Wednesday, 16 May 2012

Speak up, I say

Wow, it’s been awhile.

Anyhow... I liked this story. That is not to say l liked the subject but I thought the reporter, Tim Donoghue, did a good job with it.
I thought he presented a clear and balanced story with comment mostly left for those he had interviewed rather than allowing his own opinion to colour the story. The sidebar was also a good backgrounder for the story.
However the lack of comment from one of the key players got me to thinking.

The story is about how a Wainuiomata kohanga reo could be forced to charge higher prices after being taken to court by its Maori trust landowner.

Pukeatua Kohanga Reo currently charges parents $188.50 a week for each child but a dispute with the Port Nicholson Block Settlement Trust, over its annual rent, could force it to charge up to $230.
In the article, Trust manager Aroha Thorpe said the kohanga reo had agreed in 2009 to a “fair market rental” being determined and signed an agreement to that effect but, as yet, no rent has been paid. As a result the trust has taken the kohanga to court in a bid to force payment of the full rent.
However this is not a clear cut case of tenant vs landlord.

The story notes that this “dispute appears to be the latest battle in a feud between Te Atiawa factions in Wellington and Lower Hutt. It follows arguments over ownership of a ceremonial waka and Waiwhetu Maori raising concerns about the settlement trust's finances”.

The feud stems from the transfer of ownership of the land and buildings of the former Wainuiomata College to the trust as part of the 2009 Port Nicholson Trust settlement.

While Thorpe commented on the issue with the kohanga it was noted that Trust chairman Sir Ngatata Love was unavailable for comment.
Which is a shame, the accusations levelled at the trust by the kohanga and in the backgrounder have serious undertones of disharmony and it would have been nice to hear from Sir Ngatata on the subject again.

As a Maori Affairs reporter I was often left feeling frustrated when tribal leaders either were not available for comment or simply declined. Too often my only option was to use the “not available for comment” or “declined to comment when contacted”. Which is weak, really.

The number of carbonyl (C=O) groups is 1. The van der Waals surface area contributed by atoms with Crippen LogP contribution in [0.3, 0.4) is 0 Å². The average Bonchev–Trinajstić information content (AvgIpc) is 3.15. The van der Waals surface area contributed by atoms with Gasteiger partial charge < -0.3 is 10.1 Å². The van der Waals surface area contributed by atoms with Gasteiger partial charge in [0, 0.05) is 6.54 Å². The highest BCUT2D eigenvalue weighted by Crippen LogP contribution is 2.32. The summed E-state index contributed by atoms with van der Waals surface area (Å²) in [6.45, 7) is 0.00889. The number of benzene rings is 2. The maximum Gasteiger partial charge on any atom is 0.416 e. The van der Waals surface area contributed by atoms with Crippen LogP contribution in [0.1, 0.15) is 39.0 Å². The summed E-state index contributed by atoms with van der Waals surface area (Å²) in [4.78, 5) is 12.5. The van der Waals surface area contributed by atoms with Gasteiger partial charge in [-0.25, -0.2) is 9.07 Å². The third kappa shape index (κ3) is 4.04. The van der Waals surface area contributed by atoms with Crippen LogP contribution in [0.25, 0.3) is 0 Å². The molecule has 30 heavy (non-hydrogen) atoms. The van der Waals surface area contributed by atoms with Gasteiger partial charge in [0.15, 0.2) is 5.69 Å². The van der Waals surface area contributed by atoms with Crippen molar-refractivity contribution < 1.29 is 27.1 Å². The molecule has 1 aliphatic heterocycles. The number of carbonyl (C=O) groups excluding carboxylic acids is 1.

I am a firm believer that tribal leaders should be accountable to their people and I think that this means commenting to the media when they have to. What do you think?


  1. I agree, Karla. Too often tribal leaders write off the media as a Pakeha instrument. There seems to be a view that leaders are only accountable on the Marae which is true, but it ignores the fact that just as many Maori get their information from the media, in particular local Maori radio and Maori TV, as opposed to hui on the local Marae.

  2. Tena korua. I disagree. You can't fairly compare an iwi trust/company/corporation with a main stream pakeha business. The Maori organisation is expected to make money in the same way as the pakeha business, but it has a dual relationship with its shareholders who not only own the business, but are all inter-related and can't sell their shares. Main stream businesses are expected by their shareholders to make a profit. Nothing else! The iwi organisation has multiple and often conflicting goals and expectations. Some matters such as whanau squabbles may appropriately be kept private. Big business (pakeha business) seldom washes its dirt linen in public. Why should Maori businesses have to?

  3. Iwi Leaders Forum have no mandate to represent Maori. Essentially, Iwi Trust boards are there to extinguish Maori Treaty rights, and are just puppets of the Crown.